Colin Kaepernick has been excluded from the NFL for three years. It’s not because he was a bad player — in fact, Kaepernick was a great quarterback who made it to a Superbowl, and two NFC championships. There are plenty of quarterbacks less deserving of a starting spot than him. It’s also not because he got out of shape. Someone close to Kaepernick said, “He’s been working out five days a week at 5a.m. for three years.”

It’s because of his politics. Kaepernick took a knee during the national anthem to protest the pervasive racism in America.

“I am not going to stand up to show pride in a flag for a country that oppresses black people and people of color,” he said.

His kneeling coincided with the rise of the Black Lives Matter movement, and his protests gained more traction with the election of Trump, who has been quoted calling white nationalists “very fine people.” Kaepernick quickly became a figurehead for activists nationwide.

The protests were bad for the NFL’s business. Many fans saw his protest as un-American and disrespectful toward the flag many soldiers had fought and died for. Some even elected to boycott NFL games, which reduced the owner’s profits.

Observing sports culture as a non-fan attending a football schoolAllow me to preface my writing by saying this: I am not an Oscar-the-Grouch-esque individual who sits at the sports Read…

It made financial sense to owners to leave Kaepernick as a free agent, but it makes no sense morally. Are we to live our life by money or by what we believe in? By numbers on a page or what we know to be right and wrong in our hearts and minds? Kaepernick chose to be a free and unabashedly loud advocate for meaningful and needed change.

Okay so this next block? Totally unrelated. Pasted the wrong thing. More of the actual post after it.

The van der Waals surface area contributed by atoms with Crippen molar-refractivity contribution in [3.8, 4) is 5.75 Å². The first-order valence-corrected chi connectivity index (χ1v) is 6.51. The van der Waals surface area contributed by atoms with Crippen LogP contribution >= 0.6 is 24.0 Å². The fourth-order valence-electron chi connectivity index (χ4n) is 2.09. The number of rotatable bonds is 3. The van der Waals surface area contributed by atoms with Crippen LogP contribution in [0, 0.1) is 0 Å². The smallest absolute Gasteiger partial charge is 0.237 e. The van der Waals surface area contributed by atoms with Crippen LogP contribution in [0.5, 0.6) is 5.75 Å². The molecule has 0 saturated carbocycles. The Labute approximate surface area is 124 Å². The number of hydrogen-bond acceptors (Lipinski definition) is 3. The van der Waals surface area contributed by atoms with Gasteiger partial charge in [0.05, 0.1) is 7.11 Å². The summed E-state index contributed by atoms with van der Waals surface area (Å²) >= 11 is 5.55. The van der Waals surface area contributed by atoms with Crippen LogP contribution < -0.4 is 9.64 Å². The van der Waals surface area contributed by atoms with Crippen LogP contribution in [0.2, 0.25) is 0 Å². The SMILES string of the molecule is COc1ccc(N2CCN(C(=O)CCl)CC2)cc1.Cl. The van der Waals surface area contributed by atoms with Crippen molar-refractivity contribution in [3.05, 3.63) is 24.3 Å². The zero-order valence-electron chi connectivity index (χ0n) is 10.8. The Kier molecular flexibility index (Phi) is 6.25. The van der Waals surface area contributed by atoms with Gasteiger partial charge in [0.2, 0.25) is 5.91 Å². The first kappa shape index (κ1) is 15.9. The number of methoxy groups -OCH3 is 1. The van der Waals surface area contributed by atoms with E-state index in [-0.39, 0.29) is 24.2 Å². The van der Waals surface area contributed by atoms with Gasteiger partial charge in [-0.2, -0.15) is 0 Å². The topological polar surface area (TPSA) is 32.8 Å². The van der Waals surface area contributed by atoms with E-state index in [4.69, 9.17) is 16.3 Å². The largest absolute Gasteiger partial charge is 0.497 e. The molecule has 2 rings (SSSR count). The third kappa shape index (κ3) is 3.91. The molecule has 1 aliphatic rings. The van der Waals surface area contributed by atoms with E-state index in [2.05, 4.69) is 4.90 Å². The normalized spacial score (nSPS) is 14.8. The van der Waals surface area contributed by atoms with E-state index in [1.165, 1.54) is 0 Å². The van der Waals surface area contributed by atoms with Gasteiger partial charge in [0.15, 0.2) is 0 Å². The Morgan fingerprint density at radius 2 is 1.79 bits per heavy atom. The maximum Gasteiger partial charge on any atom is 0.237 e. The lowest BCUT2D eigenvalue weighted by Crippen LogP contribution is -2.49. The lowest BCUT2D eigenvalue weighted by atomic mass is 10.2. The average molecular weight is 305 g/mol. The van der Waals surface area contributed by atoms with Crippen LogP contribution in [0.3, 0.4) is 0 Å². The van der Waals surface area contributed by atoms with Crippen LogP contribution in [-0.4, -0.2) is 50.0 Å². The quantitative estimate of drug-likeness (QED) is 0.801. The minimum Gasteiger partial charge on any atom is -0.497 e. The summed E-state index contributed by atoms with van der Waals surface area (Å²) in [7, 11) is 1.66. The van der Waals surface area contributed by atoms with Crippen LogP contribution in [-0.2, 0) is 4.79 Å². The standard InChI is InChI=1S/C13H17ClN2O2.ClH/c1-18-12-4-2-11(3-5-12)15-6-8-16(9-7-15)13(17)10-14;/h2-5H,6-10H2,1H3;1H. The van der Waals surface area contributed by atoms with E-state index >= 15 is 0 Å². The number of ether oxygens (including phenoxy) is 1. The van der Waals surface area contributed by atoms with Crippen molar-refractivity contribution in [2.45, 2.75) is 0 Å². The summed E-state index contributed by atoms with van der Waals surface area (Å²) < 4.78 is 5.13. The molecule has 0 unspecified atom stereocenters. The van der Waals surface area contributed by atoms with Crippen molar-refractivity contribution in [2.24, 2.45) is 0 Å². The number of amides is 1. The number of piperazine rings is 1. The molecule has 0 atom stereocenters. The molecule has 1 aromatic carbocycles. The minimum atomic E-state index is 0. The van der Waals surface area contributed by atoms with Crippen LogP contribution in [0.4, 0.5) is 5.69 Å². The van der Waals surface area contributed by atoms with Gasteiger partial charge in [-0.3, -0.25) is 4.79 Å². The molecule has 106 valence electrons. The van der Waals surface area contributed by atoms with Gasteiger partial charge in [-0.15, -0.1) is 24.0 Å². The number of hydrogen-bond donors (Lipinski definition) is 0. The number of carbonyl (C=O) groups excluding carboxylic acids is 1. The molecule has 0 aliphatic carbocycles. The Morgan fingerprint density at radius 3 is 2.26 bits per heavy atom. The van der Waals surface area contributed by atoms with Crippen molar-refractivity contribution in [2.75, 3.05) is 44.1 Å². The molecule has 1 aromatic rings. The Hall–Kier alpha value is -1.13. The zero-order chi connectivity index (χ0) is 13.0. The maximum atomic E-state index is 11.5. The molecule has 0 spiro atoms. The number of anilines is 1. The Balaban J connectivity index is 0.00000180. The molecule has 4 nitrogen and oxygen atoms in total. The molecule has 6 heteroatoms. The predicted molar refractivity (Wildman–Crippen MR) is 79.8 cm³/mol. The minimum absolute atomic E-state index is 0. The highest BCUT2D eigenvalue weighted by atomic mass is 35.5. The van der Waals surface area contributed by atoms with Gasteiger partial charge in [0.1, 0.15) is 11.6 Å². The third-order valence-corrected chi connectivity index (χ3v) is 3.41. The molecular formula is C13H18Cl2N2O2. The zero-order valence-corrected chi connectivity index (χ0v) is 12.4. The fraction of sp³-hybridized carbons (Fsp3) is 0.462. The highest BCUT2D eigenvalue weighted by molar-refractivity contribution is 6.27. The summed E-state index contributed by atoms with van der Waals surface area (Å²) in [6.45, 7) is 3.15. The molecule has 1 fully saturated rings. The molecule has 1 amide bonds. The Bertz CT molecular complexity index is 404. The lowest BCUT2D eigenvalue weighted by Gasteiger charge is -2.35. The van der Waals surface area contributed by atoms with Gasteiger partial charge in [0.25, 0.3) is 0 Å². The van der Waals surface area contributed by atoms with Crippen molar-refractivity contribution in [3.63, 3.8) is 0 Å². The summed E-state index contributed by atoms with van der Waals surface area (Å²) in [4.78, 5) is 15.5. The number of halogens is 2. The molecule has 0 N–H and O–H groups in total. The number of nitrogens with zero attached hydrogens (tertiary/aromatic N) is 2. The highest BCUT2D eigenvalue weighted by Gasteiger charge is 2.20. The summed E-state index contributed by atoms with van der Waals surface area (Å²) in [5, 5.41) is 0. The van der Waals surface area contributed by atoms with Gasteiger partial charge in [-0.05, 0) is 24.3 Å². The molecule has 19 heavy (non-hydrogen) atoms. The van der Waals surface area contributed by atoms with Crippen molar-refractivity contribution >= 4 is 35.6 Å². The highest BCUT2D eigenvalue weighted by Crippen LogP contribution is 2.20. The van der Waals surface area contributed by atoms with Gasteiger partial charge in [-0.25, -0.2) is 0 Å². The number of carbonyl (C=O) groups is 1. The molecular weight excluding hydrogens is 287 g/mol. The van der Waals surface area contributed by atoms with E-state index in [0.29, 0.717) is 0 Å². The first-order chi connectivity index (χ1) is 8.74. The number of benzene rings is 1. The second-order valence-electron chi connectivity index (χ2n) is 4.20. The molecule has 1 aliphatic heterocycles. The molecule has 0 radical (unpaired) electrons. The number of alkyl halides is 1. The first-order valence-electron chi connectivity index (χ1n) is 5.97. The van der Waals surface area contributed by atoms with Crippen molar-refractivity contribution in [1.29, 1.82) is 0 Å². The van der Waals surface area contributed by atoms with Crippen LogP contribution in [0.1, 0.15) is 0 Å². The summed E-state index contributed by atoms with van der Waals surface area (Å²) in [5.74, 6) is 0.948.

Because of that, he has been called un-American, and football has become a battleground for what qualifies as an American value. On one side, Kaepernick is protesting because he believes, even after the Civil Rights movement, white and black people are still not equal. On the other side, his detractors are upset because he is rude toward those who died to fight for freedom.

Essentially, they’re upset about the same thing — freedom. Kaepernick believes people of color in America have not had the same benefits of that freedom, while others believe Kaepernick is ungrateful because he already has the same amount of freedom.

It is made very clear in the documents of our founding that the most important American value is freedom, and every other right and privilege granted to Americans was granted to protect that value. In that way, both sides are as American as it gets.

Everyone came at this issue with what is quintessentially American in mind — a deep respect for freedom — but their differing perspectives drove them apart.

Crossing the line: Violence in sports must be discouragedEarlier this month, a fight between Cleveland Browns pass rusher Myles Garrett and Pittsburgh Steelers quarterback Mason Rudolph became headline Read…